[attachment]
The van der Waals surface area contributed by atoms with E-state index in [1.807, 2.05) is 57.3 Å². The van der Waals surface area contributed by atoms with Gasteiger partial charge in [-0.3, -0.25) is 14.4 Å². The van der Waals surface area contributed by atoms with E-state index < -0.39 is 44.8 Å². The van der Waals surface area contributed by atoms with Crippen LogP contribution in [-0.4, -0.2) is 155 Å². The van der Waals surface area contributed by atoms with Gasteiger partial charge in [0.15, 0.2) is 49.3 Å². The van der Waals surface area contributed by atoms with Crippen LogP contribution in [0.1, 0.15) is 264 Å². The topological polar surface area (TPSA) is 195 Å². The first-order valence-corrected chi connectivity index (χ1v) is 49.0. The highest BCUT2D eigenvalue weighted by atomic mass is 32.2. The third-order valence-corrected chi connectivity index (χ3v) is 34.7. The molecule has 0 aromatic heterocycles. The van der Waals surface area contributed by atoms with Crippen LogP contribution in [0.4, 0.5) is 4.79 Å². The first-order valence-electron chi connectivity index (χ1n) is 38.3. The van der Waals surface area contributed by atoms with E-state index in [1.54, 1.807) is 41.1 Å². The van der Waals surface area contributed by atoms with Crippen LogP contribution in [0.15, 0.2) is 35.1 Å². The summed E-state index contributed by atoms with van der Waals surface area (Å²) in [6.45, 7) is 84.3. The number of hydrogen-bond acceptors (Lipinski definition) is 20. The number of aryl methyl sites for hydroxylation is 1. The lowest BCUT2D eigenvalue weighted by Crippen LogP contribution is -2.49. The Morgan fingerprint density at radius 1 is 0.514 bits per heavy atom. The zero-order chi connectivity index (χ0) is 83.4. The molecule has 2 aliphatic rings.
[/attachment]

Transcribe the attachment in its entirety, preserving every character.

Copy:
The van der Waals surface area contributed by atoms with E-state index in [1.807, 2.05) is 57.3 Å². The van der Waals surface area contributed by atoms with Gasteiger partial charge in [-0.3, -0.25) is 14.4 Å². The van der Waals surface area contributed by atoms with E-state index < -0.39 is 44.8 Å². The van der Waals surface area contributed by atoms with Crippen LogP contribution in [-0.4, -0.2) is 155 Å². The van der Waals surface area contributed by atoms with Gasteiger partial charge in [0.15, 0.2) is 49.3 Å². The van der Waals surface area contributed by atoms with Crippen LogP contribution in [0.1, 0.15) is 264 Å². The topological polar surface area (TPSA) is 195 Å². The first-order valence-corrected chi connectivity index (χ1v) is 49.0. The highest BCUT2D eigenvalue weighted by atomic mass is 32.2. The third-order valence-corrected chi connectivity index (χ3v) is 34.7. The molecule has 0 aromatic heterocycles. The van der Waals surface area contributed by atoms with Crippen LogP contribution in [0.4, 0.5) is 4.79 Å². The first-order valence-electron chi connectivity index (χ1n) is 38.3. The van der Waals surface area contributed by atoms with E-state index in [1.54, 1.807) is 41.1 Å². The van der Waals surface area contributed by atoms with Crippen LogP contribution in [0.15, 0.2) is 35.1 Å². The summed E-state index contributed by atoms with van der Waals surface area (Å²) in [6.45, 7) is 84.3. The number of hydrogen-bond acceptors (Lipinski definition) is 20. The number of aryl methyl sites for hydroxylation is 1. The lowest BCUT2D eigenvalue weighted by Crippen LogP contribution is -2.49. The Morgan fingerprint density at radius 1 is 0.514 bits per heavy atom. The zero-order chi connectivity index (χ0) is 83.4. The molecule has 2 aliphatic rings.